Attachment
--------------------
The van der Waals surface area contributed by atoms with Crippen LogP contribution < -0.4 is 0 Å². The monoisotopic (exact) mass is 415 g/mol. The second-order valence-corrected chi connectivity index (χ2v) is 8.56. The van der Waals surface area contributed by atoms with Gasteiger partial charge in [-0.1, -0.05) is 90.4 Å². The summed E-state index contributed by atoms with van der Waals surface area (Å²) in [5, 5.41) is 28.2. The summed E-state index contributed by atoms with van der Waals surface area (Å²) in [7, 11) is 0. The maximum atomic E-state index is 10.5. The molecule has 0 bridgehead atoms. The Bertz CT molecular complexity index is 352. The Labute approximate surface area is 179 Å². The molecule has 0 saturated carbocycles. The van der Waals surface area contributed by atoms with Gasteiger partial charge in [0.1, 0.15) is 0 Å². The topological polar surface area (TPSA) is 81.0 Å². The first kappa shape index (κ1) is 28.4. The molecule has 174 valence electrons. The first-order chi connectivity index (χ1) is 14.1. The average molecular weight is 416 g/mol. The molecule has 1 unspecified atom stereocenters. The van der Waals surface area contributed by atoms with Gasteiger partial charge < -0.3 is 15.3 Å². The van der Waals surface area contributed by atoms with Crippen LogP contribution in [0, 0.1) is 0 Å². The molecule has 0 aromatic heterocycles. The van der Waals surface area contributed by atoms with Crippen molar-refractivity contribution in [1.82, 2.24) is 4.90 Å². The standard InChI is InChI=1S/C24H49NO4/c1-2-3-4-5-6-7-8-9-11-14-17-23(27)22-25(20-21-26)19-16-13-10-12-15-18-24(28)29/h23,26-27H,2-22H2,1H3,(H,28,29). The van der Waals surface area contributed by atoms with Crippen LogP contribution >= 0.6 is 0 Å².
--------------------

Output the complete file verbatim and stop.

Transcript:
The van der Waals surface area contributed by atoms with Crippen LogP contribution < -0.4 is 0 Å². The monoisotopic (exact) mass is 415 g/mol. The second-order valence-corrected chi connectivity index (χ2v) is 8.56. The van der Waals surface area contributed by atoms with Gasteiger partial charge in [-0.1, -0.05) is 90.4 Å². The summed E-state index contributed by atoms with van der Waals surface area (Å²) in [5, 5.41) is 28.2. The summed E-state index contributed by atoms with van der Waals surface area (Å²) in [7, 11) is 0. The maximum atomic E-state index is 10.5. The molecule has 0 bridgehead atoms. The Bertz CT molecular complexity index is 352. The Labute approximate surface area is 179 Å². The molecule has 0 saturated carbocycles. The van der Waals surface area contributed by atoms with Gasteiger partial charge in [0.1, 0.15) is 0 Å². The topological polar surface area (TPSA) is 81.0 Å². The first kappa shape index (κ1) is 28.4. The molecule has 174 valence electrons. The first-order chi connectivity index (χ1) is 14.1. The average molecular weight is 416 g/mol. The molecule has 1 unspecified atom stereocenters. The van der Waals surface area contributed by atoms with Gasteiger partial charge < -0.3 is 15.3 Å². The van der Waals surface area contributed by atoms with Crippen LogP contribution in [0, 0.1) is 0 Å². The molecule has 0 aromatic heterocycles. The van der Waals surface area contributed by atoms with Crippen molar-refractivity contribution in [1.82, 2.24) is 4.90 Å². The standard InChI is InChI=1S/C24H49NO4/c1-2-3-4-5-6-7-8-9-11-14-17-23(27)22-25(20-21-26)19-16-13-10-12-15-18-24(28)29/h23,26-27H,2-22H2,1H3,(H,28,29). The van der Waals surface area contributed by atoms with Crippen LogP contribution >= 0.6 is 0 Å².